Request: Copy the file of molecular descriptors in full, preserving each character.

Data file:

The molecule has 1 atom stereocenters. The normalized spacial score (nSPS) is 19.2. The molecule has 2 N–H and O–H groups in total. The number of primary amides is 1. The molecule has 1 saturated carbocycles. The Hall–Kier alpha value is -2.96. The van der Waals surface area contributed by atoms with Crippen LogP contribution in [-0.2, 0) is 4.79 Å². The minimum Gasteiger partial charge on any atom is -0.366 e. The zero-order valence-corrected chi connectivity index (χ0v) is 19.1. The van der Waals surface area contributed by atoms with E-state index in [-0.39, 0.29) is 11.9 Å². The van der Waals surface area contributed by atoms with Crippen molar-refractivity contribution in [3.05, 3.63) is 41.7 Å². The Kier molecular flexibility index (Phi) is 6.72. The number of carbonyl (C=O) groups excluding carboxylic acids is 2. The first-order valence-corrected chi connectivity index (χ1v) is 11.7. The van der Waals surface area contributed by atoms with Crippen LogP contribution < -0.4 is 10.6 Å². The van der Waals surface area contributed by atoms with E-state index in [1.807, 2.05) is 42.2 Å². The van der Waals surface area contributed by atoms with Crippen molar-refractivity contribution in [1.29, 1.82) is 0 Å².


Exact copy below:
The molecule has 1 atom stereocenters. The normalized spacial score (nSPS) is 19.2. The molecule has 2 N–H and O–H groups in total. The number of primary amides is 1. The molecule has 1 saturated carbocycles. The Hall–Kier alpha value is -2.96. The van der Waals surface area contributed by atoms with Crippen LogP contribution in [-0.2, 0) is 4.79 Å². The minimum Gasteiger partial charge on any atom is -0.366 e. The zero-order valence-corrected chi connectivity index (χ0v) is 19.1. The van der Waals surface area contributed by atoms with E-state index in [-0.39, 0.29) is 11.9 Å². The van der Waals surface area contributed by atoms with Crippen molar-refractivity contribution in [3.05, 3.63) is 41.7 Å². The Kier molecular flexibility index (Phi) is 6.72. The number of carbonyl (C=O) groups excluding carboxylic acids is 2. The first-order valence-corrected chi connectivity index (χ1v) is 11.7. The van der Waals surface area contributed by atoms with Crippen LogP contribution < -0.4 is 10.6 Å². The van der Waals surface area contributed by atoms with E-state index in [1.807, 2.05) is 42.2 Å². The van der Waals surface area contributed by atoms with Crippen molar-refractivity contribution in [1.29, 1.82) is 0 Å².